19.  The Committee notes that the UK's fiscal position remains comparatively strong internationally and should remain so if it strengthens as planned through economic recovery. (Paragraph 37)

20.  The End of year fiscal report should analyse the Treasury's performance in the preceding two years against its forecasting record separately for receipts, and different portions of expenditure. It should also analyse the forecasting records of previous Pre-Budget Reports. (Paragraph 38)

Tax receipts

21.  Receipts have come in weaker than expected despite growth being on target for the Treasury's forecast. The factors behind this decline in tax receipts may be structural or may be cyclical. The Treasury's projections for tax revenues up to 2008-09 suggest that it does not see the problem as predominantly a structural one. This is contrary to the view of some of our expert witnesses. A shortfall in expected receipts for a given level of GDP is a phenomenon that has also occurred in other countries including the USA, although compared to countries in continental Europe the UK's public finances remain in good shape. In the USA research has been undertaken into why revenues as a percentage of GDP have declined. We recommend strongly that the Treasury undertake similar research in the United Kingdom and publish it as soon as possible. (Paragraph 40)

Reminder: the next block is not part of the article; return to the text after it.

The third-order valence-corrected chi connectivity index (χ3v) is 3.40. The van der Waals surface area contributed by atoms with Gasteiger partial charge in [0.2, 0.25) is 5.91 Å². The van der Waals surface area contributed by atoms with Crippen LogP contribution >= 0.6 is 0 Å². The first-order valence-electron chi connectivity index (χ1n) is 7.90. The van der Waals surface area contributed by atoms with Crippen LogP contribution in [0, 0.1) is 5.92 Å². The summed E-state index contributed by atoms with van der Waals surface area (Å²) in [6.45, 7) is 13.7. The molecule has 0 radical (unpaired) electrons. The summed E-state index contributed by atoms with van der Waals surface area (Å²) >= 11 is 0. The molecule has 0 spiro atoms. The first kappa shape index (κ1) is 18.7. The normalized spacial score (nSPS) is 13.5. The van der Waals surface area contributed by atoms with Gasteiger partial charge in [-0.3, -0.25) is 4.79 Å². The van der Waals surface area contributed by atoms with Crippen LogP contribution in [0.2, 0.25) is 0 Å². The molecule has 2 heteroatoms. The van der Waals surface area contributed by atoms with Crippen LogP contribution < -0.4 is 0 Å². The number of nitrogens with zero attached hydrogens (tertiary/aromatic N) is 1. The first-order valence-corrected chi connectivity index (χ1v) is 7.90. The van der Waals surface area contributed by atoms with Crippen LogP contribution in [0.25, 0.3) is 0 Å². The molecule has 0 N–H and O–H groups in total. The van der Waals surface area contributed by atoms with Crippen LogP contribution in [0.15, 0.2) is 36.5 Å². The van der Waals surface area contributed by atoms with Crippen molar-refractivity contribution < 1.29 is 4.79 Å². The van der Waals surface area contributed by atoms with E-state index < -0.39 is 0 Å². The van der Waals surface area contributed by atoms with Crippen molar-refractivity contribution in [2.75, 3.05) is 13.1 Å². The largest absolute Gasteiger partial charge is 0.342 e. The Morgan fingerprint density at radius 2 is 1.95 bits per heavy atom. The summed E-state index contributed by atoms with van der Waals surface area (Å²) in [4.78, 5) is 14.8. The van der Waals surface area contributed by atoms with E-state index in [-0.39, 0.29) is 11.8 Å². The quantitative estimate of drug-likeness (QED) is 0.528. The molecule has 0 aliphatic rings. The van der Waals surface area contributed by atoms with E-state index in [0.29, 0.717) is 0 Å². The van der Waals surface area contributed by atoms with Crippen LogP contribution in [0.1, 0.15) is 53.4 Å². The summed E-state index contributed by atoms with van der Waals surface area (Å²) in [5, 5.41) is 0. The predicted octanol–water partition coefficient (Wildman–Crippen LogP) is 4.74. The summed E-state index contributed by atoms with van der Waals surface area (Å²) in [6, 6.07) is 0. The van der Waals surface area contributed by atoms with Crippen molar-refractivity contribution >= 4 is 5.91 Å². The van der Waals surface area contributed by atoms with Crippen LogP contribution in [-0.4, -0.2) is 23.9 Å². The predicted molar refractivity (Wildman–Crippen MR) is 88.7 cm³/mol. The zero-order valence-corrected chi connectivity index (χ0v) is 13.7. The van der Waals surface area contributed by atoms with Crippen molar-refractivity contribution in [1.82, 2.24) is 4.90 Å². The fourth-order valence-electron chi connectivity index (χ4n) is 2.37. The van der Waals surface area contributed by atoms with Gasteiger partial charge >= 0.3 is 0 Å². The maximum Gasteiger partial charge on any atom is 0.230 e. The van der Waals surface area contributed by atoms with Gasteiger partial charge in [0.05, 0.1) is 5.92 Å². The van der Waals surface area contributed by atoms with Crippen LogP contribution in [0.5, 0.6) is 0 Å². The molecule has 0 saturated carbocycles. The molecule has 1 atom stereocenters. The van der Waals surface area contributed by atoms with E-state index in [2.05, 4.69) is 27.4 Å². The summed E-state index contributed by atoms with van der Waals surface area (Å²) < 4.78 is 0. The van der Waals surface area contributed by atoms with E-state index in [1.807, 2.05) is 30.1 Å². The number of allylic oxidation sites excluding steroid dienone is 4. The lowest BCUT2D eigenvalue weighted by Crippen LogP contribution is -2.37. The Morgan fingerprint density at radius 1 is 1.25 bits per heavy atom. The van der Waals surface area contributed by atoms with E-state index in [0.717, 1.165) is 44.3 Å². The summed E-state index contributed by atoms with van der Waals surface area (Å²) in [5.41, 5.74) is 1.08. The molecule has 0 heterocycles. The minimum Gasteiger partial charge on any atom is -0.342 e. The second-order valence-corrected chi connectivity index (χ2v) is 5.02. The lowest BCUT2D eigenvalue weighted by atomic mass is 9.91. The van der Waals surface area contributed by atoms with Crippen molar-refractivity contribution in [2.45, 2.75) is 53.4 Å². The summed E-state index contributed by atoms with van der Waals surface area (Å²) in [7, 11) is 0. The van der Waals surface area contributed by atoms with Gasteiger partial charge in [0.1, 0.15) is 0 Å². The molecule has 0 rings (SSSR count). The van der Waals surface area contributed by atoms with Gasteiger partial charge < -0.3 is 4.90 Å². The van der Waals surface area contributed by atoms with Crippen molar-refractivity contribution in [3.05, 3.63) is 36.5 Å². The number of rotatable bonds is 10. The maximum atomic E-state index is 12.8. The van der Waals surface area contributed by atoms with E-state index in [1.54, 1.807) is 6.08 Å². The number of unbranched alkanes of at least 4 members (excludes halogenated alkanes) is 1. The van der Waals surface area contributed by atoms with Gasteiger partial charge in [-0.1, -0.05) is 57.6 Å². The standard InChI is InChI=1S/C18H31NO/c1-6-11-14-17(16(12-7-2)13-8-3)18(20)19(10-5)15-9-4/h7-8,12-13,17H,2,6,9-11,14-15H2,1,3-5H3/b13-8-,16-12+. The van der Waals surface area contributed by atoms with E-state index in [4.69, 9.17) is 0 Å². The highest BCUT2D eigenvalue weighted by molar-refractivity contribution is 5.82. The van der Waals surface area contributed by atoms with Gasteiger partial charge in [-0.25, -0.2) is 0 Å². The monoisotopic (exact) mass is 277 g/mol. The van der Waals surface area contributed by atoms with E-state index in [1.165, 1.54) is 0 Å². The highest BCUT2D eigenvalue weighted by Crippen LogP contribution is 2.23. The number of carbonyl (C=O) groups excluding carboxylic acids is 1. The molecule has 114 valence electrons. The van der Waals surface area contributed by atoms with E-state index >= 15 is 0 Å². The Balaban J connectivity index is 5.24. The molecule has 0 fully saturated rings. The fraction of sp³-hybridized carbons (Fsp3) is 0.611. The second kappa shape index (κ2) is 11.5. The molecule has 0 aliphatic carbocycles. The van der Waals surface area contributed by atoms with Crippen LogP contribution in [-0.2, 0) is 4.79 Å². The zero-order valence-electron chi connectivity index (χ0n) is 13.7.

22.  We note that the Treasury continues to project a rise in the ratio of tax receipts to GDP over the forecast horizon from 35.9% in 2003-04 to 38.2% in 2008-09. We recommend that the Treasury includes in future Budgets a discussion of the risks underlying this tax forecast. This assessment should be informed by the research we recommend the Treasury carry out at paragraph 40 above. This will be an opportunity for the Treasury to explain in more detail the assumptions on which it makes its tax forecasts. (Paragraph 42)

23.  Since the projection forward of an improved relationship between income tax receipts and GDP in 2001, receipts have consistently come in under the Treasury's forecast. We note that the Treasury's projections of income tax receipts, which rise as a share of GDP, imply increasing numbers of people paying income tax at the higher rate. We would welcome more information on the proportion of salaries paid in annual bonuses and how the Treasury is forecasting them going forward. To improve our understanding of the 2004-05 forecasts we ask the Treasury to publish the components of the forecast in greater detail differentiating between PAYE, self-assessment, bonus payments and income at standard and higher rates. (Paragraph 46)